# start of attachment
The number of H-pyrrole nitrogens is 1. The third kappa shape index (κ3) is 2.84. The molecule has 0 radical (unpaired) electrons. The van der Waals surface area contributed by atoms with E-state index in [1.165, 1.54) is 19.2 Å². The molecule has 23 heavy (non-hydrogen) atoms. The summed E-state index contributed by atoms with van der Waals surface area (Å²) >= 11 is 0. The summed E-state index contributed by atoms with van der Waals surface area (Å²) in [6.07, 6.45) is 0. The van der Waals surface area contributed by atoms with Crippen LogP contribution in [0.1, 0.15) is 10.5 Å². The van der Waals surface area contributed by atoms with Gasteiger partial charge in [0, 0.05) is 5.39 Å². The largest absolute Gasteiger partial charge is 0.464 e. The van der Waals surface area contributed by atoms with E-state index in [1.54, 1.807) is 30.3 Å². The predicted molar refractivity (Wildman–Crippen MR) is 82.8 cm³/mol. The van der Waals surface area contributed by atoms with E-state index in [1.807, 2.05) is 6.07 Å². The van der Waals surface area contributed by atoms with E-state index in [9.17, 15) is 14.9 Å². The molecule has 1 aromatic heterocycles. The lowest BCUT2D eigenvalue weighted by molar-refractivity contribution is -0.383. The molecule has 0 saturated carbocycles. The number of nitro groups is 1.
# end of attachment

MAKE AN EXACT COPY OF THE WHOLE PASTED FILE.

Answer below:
The number of H-pyrrole nitrogens is 1. The third kappa shape index (κ3) is 2.84. The molecule has 0 radical (unpaired) electrons. The van der Waals surface area contributed by atoms with E-state index in [1.165, 1.54) is 19.2 Å². The molecule has 23 heavy (non-hydrogen) atoms. The summed E-state index contributed by atoms with van der Waals surface area (Å²) >= 11 is 0. The summed E-state index contributed by atoms with van der Waals surface area (Å²) in [6.07, 6.45) is 0. The van der Waals surface area contributed by atoms with Crippen LogP contribution in [0.1, 0.15) is 10.5 Å². The van der Waals surface area contributed by atoms with Gasteiger partial charge in [0, 0.05) is 5.39 Å². The largest absolute Gasteiger partial charge is 0.464 e. The van der Waals surface area contributed by atoms with E-state index in [1.54, 1.807) is 30.3 Å². The predicted molar refractivity (Wildman–Crippen MR) is 82.8 cm³/mol. The van der Waals surface area contributed by atoms with E-state index in [1.807, 2.05) is 6.07 Å². The van der Waals surface area contributed by atoms with E-state index in [9.17, 15) is 14.9 Å². The molecule has 1 aromatic heterocycles. The lowest BCUT2D eigenvalue weighted by molar-refractivity contribution is -0.383. The molecule has 0 saturated carbocycles. The number of nitro groups is 1.